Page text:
Several plaintiffs - including six wildlife and animal advocacy groups, several state legislators and politicians, and more than a dozen individuals - bring a facial First Amendment challenge to the Utah constitution supermajority requirement for initiatives related to wildlife management. District court held the plaintiffs had standing, but dismissed the claims on their merit. On appeal, the court affirmed the lower court's decision.
The Utah Constitution allows voters to initiate legislation “to be submitted to the people for adoption upon a majority vote of those voting on the legislation.” Utah Const. art. VI, § 1(2)(a)(i)(A). Initiatives related to wildlife management, however, are subject to a special standard: “legislation initiated to allow, limit, or prohibit the taking of wildlife or the season for or method of taking wildlife shall be adopted upon approval of two-thirds of those voting.” Id. art. VI, § 1(2)(a)(ii). The Plaintiffs, including six wildlife and animal advocacy groups, several state legislators and politicians, and more than a dozen individuals, bring a facial First Amendment challenge to this supermajority requirement. Their principal claim is that by raising the bar for wildlife initiatives, the provision imposes a “chilling effect” on the exercise of their First Amendment rights, and does so in a manner that is both impermissibly content-discriminatory and overbroad. The district court held that the Plaintiffs had standing to raise their challenge, but dismissed their First Amendment claim on the merits. While this case was on appeal, the Plaintiffs' position gained support from another Circuit. In Wirzburger v. Galvin, 412 F.3d 271, 279 (1st Cir.2005), the Court of Appeals for the First Circuit held that a state constitutional provision prohibiting ballot initiatives on a particular subject constitutes a restriction on speech subject to intermediate scrutiny.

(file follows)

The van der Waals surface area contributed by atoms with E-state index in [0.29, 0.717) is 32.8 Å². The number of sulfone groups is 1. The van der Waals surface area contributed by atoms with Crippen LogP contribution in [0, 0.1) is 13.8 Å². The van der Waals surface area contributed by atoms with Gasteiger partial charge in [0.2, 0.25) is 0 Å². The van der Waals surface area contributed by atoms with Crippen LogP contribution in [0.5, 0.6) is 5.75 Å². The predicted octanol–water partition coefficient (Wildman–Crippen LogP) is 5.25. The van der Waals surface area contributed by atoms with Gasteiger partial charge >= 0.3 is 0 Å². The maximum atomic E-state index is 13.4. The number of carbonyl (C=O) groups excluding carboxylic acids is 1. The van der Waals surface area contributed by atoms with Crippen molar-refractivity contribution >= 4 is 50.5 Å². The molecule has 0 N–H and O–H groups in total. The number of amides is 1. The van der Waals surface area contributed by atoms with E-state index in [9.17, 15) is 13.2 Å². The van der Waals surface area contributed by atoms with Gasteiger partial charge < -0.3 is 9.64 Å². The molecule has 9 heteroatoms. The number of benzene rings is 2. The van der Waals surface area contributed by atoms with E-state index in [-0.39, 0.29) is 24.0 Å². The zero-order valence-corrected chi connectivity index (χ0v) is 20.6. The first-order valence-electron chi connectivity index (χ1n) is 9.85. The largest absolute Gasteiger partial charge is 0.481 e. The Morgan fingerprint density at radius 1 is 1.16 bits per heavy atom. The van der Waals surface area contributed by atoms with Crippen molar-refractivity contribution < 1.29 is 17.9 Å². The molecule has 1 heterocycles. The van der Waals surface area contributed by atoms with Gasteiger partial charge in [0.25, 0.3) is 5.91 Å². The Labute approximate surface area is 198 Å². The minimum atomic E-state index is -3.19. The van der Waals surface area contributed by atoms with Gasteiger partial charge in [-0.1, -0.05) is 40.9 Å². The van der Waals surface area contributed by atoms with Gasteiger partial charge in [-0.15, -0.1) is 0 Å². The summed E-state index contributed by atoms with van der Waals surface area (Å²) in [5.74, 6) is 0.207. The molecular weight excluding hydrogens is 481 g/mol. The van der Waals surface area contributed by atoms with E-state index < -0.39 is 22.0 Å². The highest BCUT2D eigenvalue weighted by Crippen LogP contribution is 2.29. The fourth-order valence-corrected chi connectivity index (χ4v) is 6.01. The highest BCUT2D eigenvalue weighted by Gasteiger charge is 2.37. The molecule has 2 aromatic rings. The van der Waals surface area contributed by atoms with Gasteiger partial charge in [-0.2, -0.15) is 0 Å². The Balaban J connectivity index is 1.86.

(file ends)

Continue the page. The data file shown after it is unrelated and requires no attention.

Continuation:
We affirm the district court in both respects. We hold that some of the Plaintiffs have standing to challenge Utah's supermajority requirement for wildlife initiatives and that the case is ripe and otherwise justiciable. Respectfully disagreeing with the First Circuit, we hold that a constitutional provision imposing a supermajority requirement for enactment of initiatives on specific topics does not implicate the freedom of speech.
I. Facts and Procedural History
Since 1900, the Utah Constitution has vested the legislative power of the state not only in the state Senate and House of Representatives but in “the people of the State of Utah.” Utah Const. art. VI, § 1(1)(b). The people exercise their legislative power as provided in Article VI, Section 1(2), which grants voters the authority to initiate legislation to be voted up or down by a majority of voters in a general election. See id. art. 6, § 1(2)(a)(i)(A). Utah was the second state in the Union to extend the power to initiate legislation to citizens. See Thomas E. Cronin, Direct Democracy: The Politics of Initiative, Referendum, and Recall 51 (1989). From 1960 to 1998, voters initiated fifteen ballot measures. Two of these won approval at the polls. See State of Utah Elections Office, Results of Utah Initiatives and Referendums, 1960–2000, at http://elections.utah . gov/ResultsofUtahInitiativesandReferendums.h.